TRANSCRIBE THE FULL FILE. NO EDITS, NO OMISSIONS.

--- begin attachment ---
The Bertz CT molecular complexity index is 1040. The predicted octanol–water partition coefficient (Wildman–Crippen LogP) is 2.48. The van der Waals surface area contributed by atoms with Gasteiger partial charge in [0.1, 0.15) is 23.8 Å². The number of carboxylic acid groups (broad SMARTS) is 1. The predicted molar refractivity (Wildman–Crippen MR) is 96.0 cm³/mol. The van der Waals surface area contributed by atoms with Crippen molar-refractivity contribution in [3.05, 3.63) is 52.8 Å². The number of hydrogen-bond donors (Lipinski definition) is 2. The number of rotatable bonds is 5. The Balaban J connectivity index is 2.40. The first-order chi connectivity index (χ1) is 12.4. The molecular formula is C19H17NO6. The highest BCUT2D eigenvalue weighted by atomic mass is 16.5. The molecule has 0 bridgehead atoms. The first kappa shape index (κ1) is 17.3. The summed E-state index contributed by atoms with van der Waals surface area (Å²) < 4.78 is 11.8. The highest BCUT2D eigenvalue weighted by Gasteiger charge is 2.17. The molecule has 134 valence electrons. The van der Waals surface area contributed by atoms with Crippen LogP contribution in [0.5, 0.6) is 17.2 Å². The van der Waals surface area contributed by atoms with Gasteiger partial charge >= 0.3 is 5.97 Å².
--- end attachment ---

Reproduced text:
The Bertz CT molecular complexity index is 1040. The predicted octanol–water partition coefficient (Wildman–Crippen LogP) is 2.48. The van der Waals surface area contributed by atoms with Gasteiger partial charge in [0.1, 0.15) is 23.8 Å². The number of carboxylic acid groups (broad SMARTS) is 1. The predicted molar refractivity (Wildman–Crippen MR) is 96.0 cm³/mol. The van der Waals surface area contributed by atoms with Crippen molar-refractivity contribution in [3.05, 3.63) is 52.8 Å². The number of hydrogen-bond donors (Lipinski definition) is 2. The number of rotatable bonds is 5. The Balaban J connectivity index is 2.40. The first-order chi connectivity index (χ1) is 12.4. The molecular formula is C19H17NO6. The highest BCUT2D eigenvalue weighted by atomic mass is 16.5. The molecule has 0 bridgehead atoms. The first kappa shape index (κ1) is 17.3. The summed E-state index contributed by atoms with van der Waals surface area (Å²) < 4.78 is 11.8. The highest BCUT2D eigenvalue weighted by Gasteiger charge is 2.17. The molecule has 134 valence electrons. The van der Waals surface area contributed by atoms with Crippen LogP contribution in [0.5, 0.6) is 17.2 Å². The van der Waals surface area contributed by atoms with Gasteiger partial charge >= 0.3 is 5.97 Å².